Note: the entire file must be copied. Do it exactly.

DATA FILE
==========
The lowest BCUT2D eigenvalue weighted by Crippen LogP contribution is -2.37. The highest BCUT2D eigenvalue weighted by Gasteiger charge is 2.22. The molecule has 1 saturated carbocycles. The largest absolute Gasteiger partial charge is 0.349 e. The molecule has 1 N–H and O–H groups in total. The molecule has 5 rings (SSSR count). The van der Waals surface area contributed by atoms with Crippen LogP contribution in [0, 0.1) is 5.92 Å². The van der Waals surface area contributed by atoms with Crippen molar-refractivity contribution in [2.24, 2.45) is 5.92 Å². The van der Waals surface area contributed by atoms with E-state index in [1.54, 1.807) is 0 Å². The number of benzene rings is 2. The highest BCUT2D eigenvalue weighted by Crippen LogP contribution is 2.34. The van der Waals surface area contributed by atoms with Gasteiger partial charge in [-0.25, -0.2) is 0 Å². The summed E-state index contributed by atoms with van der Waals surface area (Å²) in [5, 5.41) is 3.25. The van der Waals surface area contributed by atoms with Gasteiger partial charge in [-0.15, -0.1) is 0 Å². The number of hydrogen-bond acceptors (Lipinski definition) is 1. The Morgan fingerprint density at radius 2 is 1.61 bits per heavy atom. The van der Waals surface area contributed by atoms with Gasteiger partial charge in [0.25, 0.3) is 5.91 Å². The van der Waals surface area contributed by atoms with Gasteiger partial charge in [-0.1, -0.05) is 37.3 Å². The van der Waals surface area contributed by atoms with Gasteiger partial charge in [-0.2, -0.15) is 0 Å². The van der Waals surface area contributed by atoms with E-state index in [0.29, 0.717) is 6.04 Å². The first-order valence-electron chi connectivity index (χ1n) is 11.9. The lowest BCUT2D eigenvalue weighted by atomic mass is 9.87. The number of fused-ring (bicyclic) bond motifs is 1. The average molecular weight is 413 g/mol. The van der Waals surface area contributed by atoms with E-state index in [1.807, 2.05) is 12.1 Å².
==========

The lowest BCUT2D eigenvalue weighted by Crippen LogP contribution is -2.37. The highest BCUT2D eigenvalue weighted by Gasteiger charge is 2.22. The molecule has 1 saturated carbocycles. The largest absolute Gasteiger partial charge is 0.349 e. The molecule has 1 N–H and O–H groups in total. The molecule has 5 rings (SSSR count). The van der Waals surface area contributed by atoms with Crippen LogP contribution in [0, 0.1) is 5.92 Å². The van der Waals surface area contributed by atoms with Crippen molar-refractivity contribution in [2.24, 2.45) is 5.92 Å². The van der Waals surface area contributed by atoms with E-state index in [1.54, 1.807) is 0 Å². The number of benzene rings is 2. The highest BCUT2D eigenvalue weighted by Crippen LogP contribution is 2.34. The van der Waals surface area contributed by atoms with Gasteiger partial charge in [-0.25, -0.2) is 0 Å². The summed E-state index contributed by atoms with van der Waals surface area (Å²) in [5, 5.41) is 3.25. The van der Waals surface area contributed by atoms with Gasteiger partial charge in [-0.15, -0.1) is 0 Å². The number of hydrogen-bond acceptors (Lipinski definition) is 1. The Morgan fingerprint density at radius 2 is 1.61 bits per heavy atom. The van der Waals surface area contributed by atoms with Gasteiger partial charge in [0.25, 0.3) is 5.91 Å². The van der Waals surface area contributed by atoms with Gasteiger partial charge in [-0.1, -0.05) is 37.3 Å². The van der Waals surface area contributed by atoms with Gasteiger partial charge in [-0.2, -0.15) is 0 Å². The van der Waals surface area contributed by atoms with E-state index in [0.29, 0.717) is 6.04 Å². The first-order valence-electron chi connectivity index (χ1n) is 11.9. The lowest BCUT2D eigenvalue weighted by atomic mass is 9.87. The number of fused-ring (bicyclic) bond motifs is 1. The average molecular weight is 413 g/mol. The van der Waals surface area contributed by atoms with E-state index in [1.807, 2.05) is 12.1 Å².